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Friday, 13 September 2013


I started in retailing when I was nine years old, delivering groceries on a bicycle not dissimilar to David Jason’s "Granville" contraption in the TV comedy “Open All Hours”.  I am taking you back to the early 1960s and, contrary to what you might be thinking, this was no child labour exploitation.  I opted for shop work because there were no vacancies for chimney sweeps' assistants at the time.  I was employed after school and on Saturdays at the Mace supermarket in the Belfast suburb where I lived.  I performed several duties apart from deliveries, including shelf stacking, serving on the fresh meat counter, manning (boying?) the till and sweeping up.  I loved it and I have no doubt that this experience sowed the seeds of my desire for a retailing career.  This was the era of simple retailing, with no frills, no hype, no unnecessary hassles, no price wars and a regular customer flow of loyal punters who came in, did their shopping, had a little chat and left generally happy and untroubled.  It was unfussy, straightforward trading.

The reason I remember my age at the Mace is because I can answer that question “Where were you when JFK was assassinated?”  On one of my delivery jaunts, I remember very clearly that I overheard a passing pedestrian tell someone else what had happened.  I knew it was fairly important news but my mind was preoccupied by the yapping dog behind the railings of a house in Fruithill Park.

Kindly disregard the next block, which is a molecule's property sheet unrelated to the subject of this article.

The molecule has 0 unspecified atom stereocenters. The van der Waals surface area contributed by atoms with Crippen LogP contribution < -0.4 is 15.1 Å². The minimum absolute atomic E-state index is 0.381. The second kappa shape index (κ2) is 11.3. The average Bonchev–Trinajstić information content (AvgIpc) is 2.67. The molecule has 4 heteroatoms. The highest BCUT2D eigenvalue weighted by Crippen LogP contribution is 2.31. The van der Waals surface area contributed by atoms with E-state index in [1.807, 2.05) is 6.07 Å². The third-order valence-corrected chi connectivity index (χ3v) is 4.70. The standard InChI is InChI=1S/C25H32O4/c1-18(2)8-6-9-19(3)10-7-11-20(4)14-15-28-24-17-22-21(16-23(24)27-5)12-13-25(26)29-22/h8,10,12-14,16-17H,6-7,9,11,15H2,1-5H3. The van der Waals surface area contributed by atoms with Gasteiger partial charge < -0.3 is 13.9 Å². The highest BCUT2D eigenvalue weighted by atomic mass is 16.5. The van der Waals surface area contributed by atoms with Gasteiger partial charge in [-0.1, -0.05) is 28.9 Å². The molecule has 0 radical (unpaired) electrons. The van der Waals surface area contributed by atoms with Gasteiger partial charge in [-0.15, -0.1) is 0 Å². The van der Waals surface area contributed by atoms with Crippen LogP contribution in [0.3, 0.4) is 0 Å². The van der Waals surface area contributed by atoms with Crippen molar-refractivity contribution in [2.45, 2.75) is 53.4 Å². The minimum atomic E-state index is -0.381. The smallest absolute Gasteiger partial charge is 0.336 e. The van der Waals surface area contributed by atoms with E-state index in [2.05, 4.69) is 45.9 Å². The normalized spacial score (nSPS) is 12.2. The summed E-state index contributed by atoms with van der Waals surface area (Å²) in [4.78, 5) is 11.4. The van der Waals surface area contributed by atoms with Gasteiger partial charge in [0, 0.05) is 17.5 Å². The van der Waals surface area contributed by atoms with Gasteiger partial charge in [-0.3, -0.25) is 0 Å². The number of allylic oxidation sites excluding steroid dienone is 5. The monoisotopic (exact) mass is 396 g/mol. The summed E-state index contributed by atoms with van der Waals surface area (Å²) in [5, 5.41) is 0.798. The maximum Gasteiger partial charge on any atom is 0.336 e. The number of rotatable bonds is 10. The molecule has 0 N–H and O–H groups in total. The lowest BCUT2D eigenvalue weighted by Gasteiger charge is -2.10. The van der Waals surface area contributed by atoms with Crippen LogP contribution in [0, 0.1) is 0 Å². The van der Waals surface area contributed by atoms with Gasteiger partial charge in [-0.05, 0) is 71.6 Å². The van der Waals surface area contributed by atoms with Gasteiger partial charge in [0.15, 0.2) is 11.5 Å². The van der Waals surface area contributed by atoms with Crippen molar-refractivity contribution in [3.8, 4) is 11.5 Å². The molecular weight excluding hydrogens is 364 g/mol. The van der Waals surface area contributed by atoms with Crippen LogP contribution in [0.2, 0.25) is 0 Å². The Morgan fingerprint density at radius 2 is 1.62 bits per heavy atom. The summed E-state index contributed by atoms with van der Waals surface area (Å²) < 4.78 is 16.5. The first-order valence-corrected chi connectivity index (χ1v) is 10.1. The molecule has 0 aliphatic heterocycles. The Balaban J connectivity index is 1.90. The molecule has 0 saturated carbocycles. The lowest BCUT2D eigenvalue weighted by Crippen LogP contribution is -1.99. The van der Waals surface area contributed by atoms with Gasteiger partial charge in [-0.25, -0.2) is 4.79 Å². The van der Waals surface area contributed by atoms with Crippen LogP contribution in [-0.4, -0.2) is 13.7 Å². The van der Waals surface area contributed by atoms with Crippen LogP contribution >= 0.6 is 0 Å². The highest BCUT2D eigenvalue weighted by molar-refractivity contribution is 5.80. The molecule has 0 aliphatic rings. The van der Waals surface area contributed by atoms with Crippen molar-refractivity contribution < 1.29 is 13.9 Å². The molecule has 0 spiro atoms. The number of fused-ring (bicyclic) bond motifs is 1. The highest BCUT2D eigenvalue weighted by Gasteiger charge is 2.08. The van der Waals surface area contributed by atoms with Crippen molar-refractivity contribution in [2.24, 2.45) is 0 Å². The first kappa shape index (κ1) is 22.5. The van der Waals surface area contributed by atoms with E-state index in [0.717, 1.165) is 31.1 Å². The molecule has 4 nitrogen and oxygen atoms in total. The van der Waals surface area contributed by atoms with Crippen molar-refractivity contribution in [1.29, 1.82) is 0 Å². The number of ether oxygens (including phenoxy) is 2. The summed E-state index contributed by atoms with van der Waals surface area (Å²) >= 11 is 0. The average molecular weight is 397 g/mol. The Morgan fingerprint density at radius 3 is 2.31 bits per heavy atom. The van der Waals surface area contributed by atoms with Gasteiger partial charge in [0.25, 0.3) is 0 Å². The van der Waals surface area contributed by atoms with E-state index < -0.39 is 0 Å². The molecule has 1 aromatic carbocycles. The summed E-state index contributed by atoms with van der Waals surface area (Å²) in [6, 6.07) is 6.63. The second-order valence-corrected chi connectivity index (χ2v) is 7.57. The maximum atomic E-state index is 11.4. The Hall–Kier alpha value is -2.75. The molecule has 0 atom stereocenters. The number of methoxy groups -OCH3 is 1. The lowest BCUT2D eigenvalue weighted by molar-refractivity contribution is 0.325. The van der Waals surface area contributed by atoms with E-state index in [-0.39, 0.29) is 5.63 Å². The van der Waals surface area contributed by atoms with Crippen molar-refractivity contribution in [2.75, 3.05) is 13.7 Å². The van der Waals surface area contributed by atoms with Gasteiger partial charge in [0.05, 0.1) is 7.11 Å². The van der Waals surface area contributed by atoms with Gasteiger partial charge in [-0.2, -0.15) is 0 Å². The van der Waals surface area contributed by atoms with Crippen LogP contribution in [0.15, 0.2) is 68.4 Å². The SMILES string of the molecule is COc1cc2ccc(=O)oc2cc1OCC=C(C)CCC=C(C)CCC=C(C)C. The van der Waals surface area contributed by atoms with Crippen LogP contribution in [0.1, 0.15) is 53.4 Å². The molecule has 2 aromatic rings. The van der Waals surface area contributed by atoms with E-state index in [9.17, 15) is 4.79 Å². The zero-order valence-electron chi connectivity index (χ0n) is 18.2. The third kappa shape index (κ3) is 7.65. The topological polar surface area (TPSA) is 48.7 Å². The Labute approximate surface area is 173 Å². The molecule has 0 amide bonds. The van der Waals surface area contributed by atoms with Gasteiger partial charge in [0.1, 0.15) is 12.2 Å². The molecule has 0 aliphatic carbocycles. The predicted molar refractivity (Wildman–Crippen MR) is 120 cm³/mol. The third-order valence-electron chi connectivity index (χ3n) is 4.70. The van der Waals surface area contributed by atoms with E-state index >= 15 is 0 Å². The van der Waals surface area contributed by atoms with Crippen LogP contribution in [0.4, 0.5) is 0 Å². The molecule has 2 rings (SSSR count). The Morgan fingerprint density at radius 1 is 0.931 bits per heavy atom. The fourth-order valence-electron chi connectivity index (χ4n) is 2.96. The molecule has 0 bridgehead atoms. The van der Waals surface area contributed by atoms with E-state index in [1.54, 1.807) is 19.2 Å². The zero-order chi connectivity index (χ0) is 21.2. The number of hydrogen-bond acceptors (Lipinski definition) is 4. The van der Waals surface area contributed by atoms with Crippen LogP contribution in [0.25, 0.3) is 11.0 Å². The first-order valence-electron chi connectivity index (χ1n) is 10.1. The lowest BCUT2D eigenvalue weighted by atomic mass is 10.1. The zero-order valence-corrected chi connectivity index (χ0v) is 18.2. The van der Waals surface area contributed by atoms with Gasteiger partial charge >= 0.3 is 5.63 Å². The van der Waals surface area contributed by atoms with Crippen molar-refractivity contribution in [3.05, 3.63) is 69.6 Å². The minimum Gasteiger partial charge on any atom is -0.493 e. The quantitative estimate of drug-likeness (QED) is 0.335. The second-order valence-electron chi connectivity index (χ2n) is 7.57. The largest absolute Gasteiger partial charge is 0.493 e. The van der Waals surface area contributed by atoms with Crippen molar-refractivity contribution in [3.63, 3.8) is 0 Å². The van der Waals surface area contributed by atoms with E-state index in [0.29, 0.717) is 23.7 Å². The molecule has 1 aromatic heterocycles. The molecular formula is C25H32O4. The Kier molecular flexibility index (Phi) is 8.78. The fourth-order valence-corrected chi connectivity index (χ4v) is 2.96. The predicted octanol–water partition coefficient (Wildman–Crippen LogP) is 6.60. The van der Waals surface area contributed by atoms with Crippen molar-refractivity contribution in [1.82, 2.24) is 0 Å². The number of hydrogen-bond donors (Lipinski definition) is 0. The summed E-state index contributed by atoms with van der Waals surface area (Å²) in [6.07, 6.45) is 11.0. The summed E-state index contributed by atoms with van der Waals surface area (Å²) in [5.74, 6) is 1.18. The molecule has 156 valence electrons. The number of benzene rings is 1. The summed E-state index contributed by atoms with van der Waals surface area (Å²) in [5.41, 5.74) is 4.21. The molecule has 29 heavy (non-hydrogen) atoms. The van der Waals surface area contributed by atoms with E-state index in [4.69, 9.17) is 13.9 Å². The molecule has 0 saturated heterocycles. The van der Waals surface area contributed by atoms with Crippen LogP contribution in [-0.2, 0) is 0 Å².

I was scared stiff and could not pluck up the courage to open the gate.  Luckily, after about ten minutes of terror and sweaty armpits, the woman of the house stepped out, called the dog off and beckoned me up the driveway.  I delivered her box of groceries, she gave me a half crown tip – big money in those days – and I scarpered before the dog was let loose again.  Unlike the poor President, I had escaped with my life intact.  It is experience like this as well as being a jack-of-all-trades in a shop that can shape a person and even now I draw on those days occasionally to help me think through business problems or advise students on the nuts and bolts of retailing.  I still give dogs a wide berth too.

It was hard work and fun, a vital combination to maintain interest.  It gave me an appreciation of team working and a clear lesson that getting stuck in was part of the deal.  On one occasion, one of the Mace owners told me that if his white shirt was not grubby at the end of his working day, he had not worked hard enough.  .

Being a delivery boy was an adventure in those days and all sorts of pranks, escapades and dangers made it fun, most of the time.  Some customers were wonderful and generous, others were abrupt and a bit rude and a few were scatty and bonkers.  Of course, they were always right.  But I never wore a tank-top like Granville – honest!

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